August High Yield Corporate Bond Review

Shouting Fire in a Crowded Theater

with Randy Mansel, Managing Director (Septemeber 3, 2014)

Ninety-five years ago, in a case regarding freedom of speech, Justice Oliver Wendell Holmes wrote a phrase that has since become famous:  “The most stringent protection of free speech would not protect a man falsely shouting fire in a theater and causing a panic.” Over the years, this saying has often been paraphrased as “shouting fire in a crowded theater”. I thought about this phrase quite a bit last month as it appears to be a useful metaphor to describe what happened in the high yield market at the end of July and beginning of August. If you can remember that far back, the market was easily spooked by any number of risks: the prospects of the Fed hiking rates sometime in 2015, Fed officials and market pundits opining on high yield valuations, the “fast money” in high yield ETFs, and the perceived illiquidity in the high yield market.  Many investors panicked and hit the exit doors; high yield ETF and mutual fund outflows totaled $7.5 billion in July.

Fast forward to today, it appears there was no fire in high yield, a little bit of smoke would probably be stretching it. Treasuries have rallied meaningfully since the end of July, fund flows into high yield have turned positive, and the high yield market posted a + 1.52% return in August, more than gaining back the -1.32% loss in July (source: Bank of America Merrill Lynch).  So where does that leave us now that the high yield market has bounced back? At +400, the Bank of America High Yield Master II index’s spread over Treasuries, which compensates investors for high yield’s credit and liquidity risks, remains very reasonable given a decent economic backdrop and historically low default rates. The index is now yielding 5.33%, just about the average for the year to date, but very modest in any other time outside of the last two years. Though a 5.33% yield may sound uninspiring, the five year Treasury (similar duration to the index) is currently sitting at 1.68%, just 32% of the index’s yield.

A year ago, the markets were trembling at the thought of the Federal Reserve Bank tapering its bonds purchases. Tapering was perhaps the most discussed and feared financial event ever (now displaced by the prospect of future Fed rate hikes).  The Fed tapering process is almost over, and since tapering began at the beginning of the year, long-dated interest rates have fallen, the S&P has returned over 9% while high yield returns have totaled 5.8%.  Rate hike fears have now replaced tapering fears. Financial markets are forward looking, however. While it may not be apparent by eyeballing 10 and 30 year interest rates, the Treasury market has adjusted to the prospect of rate hikes. Short term interest rates have risen while the long end has fallen, flattening the yield curve substantially: the difference between 30 and 2 year Treasuries has shrunk by almost 100 basis points year to date.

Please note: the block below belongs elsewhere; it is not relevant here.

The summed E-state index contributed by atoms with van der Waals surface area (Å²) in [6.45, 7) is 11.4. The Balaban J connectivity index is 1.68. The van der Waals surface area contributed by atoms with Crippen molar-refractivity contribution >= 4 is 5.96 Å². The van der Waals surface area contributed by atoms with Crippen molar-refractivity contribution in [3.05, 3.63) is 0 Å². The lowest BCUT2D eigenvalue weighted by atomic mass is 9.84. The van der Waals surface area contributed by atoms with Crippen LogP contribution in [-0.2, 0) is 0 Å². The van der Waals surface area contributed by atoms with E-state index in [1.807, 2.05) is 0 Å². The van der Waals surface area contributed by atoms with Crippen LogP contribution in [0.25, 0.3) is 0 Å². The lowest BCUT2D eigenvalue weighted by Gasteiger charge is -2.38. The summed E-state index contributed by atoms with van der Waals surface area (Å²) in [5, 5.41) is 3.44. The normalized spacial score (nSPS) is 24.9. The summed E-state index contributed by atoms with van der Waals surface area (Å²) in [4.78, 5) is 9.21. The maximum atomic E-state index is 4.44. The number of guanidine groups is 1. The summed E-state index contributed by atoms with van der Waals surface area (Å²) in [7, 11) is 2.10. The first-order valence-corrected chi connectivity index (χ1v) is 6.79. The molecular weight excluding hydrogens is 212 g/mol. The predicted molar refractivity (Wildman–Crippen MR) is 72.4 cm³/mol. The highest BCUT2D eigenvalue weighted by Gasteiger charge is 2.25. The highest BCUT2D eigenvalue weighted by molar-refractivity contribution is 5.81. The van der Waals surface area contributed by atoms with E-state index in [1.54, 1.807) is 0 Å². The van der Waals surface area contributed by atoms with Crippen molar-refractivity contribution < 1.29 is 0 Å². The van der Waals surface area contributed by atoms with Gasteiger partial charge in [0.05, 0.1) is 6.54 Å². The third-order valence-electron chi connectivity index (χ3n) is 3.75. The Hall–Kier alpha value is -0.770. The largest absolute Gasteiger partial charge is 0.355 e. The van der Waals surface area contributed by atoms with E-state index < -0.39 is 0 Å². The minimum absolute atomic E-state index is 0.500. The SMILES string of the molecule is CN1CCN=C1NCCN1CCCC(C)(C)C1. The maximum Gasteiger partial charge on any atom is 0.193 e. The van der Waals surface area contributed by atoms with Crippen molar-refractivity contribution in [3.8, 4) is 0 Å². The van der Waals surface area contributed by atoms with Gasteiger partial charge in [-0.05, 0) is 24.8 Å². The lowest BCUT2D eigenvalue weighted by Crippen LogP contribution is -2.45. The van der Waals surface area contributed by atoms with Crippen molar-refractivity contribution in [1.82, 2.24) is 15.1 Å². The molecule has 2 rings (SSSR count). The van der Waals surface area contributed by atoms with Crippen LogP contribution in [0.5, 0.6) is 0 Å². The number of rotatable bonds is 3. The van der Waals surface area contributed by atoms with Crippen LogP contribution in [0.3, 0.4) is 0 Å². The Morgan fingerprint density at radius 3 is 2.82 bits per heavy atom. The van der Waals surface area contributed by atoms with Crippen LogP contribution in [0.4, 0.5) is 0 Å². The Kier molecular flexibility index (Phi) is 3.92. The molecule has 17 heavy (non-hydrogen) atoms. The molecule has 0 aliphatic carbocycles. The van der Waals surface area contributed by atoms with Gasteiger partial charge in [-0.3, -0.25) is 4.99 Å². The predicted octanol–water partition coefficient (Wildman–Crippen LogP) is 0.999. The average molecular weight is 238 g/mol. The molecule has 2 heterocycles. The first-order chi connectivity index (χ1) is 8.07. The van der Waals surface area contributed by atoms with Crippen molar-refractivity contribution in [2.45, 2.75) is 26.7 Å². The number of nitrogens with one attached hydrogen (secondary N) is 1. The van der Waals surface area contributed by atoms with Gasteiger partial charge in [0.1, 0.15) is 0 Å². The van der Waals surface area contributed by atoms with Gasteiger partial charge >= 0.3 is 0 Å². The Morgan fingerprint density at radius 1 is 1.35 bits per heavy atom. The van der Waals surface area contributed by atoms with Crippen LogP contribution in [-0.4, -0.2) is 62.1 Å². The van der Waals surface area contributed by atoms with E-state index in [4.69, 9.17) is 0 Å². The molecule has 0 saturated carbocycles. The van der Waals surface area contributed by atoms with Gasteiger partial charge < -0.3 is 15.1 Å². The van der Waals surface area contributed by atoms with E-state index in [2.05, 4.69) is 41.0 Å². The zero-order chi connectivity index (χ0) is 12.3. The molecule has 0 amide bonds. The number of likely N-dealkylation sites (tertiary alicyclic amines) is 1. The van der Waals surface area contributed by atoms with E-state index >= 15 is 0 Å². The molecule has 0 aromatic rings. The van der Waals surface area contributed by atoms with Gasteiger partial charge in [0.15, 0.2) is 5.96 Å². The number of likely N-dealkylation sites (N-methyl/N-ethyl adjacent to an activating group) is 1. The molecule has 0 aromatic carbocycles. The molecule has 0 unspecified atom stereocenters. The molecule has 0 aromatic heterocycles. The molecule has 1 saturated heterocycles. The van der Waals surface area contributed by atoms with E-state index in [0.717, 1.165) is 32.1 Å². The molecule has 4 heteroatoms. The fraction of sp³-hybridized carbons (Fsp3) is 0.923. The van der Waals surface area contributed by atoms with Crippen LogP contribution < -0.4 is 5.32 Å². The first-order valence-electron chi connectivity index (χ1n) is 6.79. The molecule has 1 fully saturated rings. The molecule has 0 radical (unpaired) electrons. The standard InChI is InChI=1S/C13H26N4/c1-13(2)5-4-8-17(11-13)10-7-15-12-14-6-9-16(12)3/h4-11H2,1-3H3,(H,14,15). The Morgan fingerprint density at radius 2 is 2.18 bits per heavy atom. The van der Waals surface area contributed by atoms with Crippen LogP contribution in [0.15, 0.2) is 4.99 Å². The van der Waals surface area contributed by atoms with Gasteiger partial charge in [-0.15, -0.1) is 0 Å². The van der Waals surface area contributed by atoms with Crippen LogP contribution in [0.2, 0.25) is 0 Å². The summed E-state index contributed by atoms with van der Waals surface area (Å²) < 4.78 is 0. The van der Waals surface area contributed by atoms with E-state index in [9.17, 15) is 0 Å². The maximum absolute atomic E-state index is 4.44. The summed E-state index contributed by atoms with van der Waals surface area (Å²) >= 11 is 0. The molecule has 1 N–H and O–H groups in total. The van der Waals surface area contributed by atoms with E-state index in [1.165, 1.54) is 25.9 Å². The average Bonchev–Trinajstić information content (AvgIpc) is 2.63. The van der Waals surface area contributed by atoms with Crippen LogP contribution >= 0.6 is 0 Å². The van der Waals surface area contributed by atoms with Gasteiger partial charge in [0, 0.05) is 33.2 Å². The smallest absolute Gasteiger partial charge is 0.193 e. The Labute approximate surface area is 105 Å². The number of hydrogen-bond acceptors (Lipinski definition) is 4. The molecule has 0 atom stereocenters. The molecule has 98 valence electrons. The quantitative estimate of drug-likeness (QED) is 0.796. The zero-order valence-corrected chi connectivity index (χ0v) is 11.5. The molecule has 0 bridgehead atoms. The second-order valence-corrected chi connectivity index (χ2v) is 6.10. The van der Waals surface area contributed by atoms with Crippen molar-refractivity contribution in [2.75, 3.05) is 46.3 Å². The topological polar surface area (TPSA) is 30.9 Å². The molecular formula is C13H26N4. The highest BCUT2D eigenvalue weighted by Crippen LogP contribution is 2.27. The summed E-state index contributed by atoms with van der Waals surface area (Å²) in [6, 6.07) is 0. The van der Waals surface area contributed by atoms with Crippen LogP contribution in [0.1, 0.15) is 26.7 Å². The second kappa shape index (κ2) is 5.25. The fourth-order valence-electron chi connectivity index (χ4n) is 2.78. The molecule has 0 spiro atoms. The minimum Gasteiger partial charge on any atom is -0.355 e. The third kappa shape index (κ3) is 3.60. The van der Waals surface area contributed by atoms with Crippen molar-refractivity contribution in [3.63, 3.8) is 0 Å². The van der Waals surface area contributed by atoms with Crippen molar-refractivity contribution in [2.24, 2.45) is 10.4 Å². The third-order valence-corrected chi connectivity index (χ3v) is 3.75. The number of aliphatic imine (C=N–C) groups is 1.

Are rates across the curve headed higher? Sure, sometime. But inflation is still tame; the PCE deflator, the Fed’s favorite measure for inflation, came in at 1.6% for July, well below the 2% target. Interest rates around the world have collapsed.  Two year German bund rates are negative. Portugal 10 years are trading at 3.22% (remember Portugal needed a bail-out) and Spain just sold 50 year bonds at 4%. U.S. Treasuries look like a bargain by comparison. As convoluted as it may sound, a big risk to high yield  is that the European Central Bank is somehow successful in resuscitating the European economy and inflation, causing rates on European sovereigns to rise, pushing U.S. rates higher and high yield bond prices down.  If that sounds like a mindbender, it is, and a very tough one to bet on given the moribund state of Europe currently.

Betting on higher interest rates has been a bad wager over the last year, and sitting on the sidelines waiting for higher rates has been a losing proposition as well. Rather than try to time interest rate movements for the right moment to enter or exit high yield, it would seem a better idea to put some portion of your money to work in high yield now and let bond coupons work for you (current yield for the index is 6.7%).  More immediately, the high yield new issue calendar is expected to be sizeable over the next two months, which should provide opportunities to invest some of our cash balances.


Past performance is not indicative of future results. This material is not financial advice or an offer to sell any product. The opinions expressed are those of the Granite Springs Asset Management LLC Investment Team. The opinions referenced are as of the date of publication and are subject to change due to changes in the market or economic conditions. Material presented has been derived from sources considered to be reliable, but the accuracy and completeness cannot be guaranteed. Nothing herein should be construed as a solicitation recommendation or an offer to buy, sell or hold any securities, other investments or to adopt any investment strategy or strategies. This material is for educational purposes only. Granite Springs Asset Management LLC is an investment adviser registered with the US Securities and Exchange. Registration does not imply a certain level of skill or training. More information about Granite Springs Asset Management LLC can be found in its Form ADV which is available upon request.